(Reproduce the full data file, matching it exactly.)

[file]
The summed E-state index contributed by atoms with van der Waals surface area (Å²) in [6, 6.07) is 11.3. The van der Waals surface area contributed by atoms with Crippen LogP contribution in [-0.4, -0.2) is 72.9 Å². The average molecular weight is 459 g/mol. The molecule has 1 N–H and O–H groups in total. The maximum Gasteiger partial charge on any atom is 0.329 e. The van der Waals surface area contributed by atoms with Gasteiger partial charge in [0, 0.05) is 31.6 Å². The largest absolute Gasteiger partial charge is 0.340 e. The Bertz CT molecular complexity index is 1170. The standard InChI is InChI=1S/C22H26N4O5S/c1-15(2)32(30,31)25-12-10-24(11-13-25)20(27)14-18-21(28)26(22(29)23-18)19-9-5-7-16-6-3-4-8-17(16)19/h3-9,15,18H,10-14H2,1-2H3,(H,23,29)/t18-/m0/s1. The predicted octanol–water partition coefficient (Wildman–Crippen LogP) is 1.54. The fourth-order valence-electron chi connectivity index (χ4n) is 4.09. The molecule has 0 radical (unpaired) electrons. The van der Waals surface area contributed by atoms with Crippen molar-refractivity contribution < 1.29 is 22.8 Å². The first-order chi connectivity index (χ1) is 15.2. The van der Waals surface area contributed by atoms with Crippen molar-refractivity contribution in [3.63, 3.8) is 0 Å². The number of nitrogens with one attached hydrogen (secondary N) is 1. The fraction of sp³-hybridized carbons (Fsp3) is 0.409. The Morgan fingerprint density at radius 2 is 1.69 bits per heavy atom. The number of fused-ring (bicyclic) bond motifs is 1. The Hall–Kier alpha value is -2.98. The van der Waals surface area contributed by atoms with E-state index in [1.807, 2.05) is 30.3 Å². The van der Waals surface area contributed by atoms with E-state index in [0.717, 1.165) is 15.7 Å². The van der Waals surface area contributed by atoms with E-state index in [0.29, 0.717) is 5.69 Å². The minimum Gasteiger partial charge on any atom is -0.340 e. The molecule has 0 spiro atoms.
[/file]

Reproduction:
The summed E-state index contributed by atoms with van der Waals surface area (Å²) in [6, 6.07) is 11.3. The van der Waals surface area contributed by atoms with Crippen LogP contribution in [-0.4, -0.2) is 72.9 Å². The average molecular weight is 459 g/mol. The molecule has 1 N–H and O–H groups in total. The maximum Gasteiger partial charge on any atom is 0.329 e. The van der Waals surface area contributed by atoms with Gasteiger partial charge in [0, 0.05) is 31.6 Å². The largest absolute Gasteiger partial charge is 0.340 e. The Bertz CT molecular complexity index is 1170. The standard InChI is InChI=1S/C22H26N4O5S/c1-15(2)32(30,31)25-12-10-24(11-13-25)20(27)14-18-21(28)26(22(29)23-18)19-9-5-7-16-6-3-4-8-17(16)19/h3-9,15,18H,10-14H2,1-2H3,(H,23,29)/t18-/m0/s1. The predicted octanol–water partition coefficient (Wildman–Crippen LogP) is 1.54. The fourth-order valence-electron chi connectivity index (χ4n) is 4.09. The molecule has 0 radical (unpaired) electrons. The van der Waals surface area contributed by atoms with Crippen molar-refractivity contribution < 1.29 is 22.8 Å². The first-order chi connectivity index (χ1) is 15.2. The van der Waals surface area contributed by atoms with Crippen molar-refractivity contribution in [3.63, 3.8) is 0 Å². The number of nitrogens with one attached hydrogen (secondary N) is 1. The fraction of sp³-hybridized carbons (Fsp3) is 0.409. The Morgan fingerprint density at radius 2 is 1.69 bits per heavy atom. The number of fused-ring (bicyclic) bond motifs is 1. The Hall–Kier alpha value is -2.98. The van der Waals surface area contributed by atoms with E-state index in [1.807, 2.05) is 30.3 Å². The van der Waals surface area contributed by atoms with E-state index in [0.717, 1.165) is 15.7 Å². The van der Waals surface area contributed by atoms with E-state index in [0.29, 0.717) is 5.69 Å². The minimum Gasteiger partial charge on any atom is -0.340 e. The molecule has 0 spiro atoms.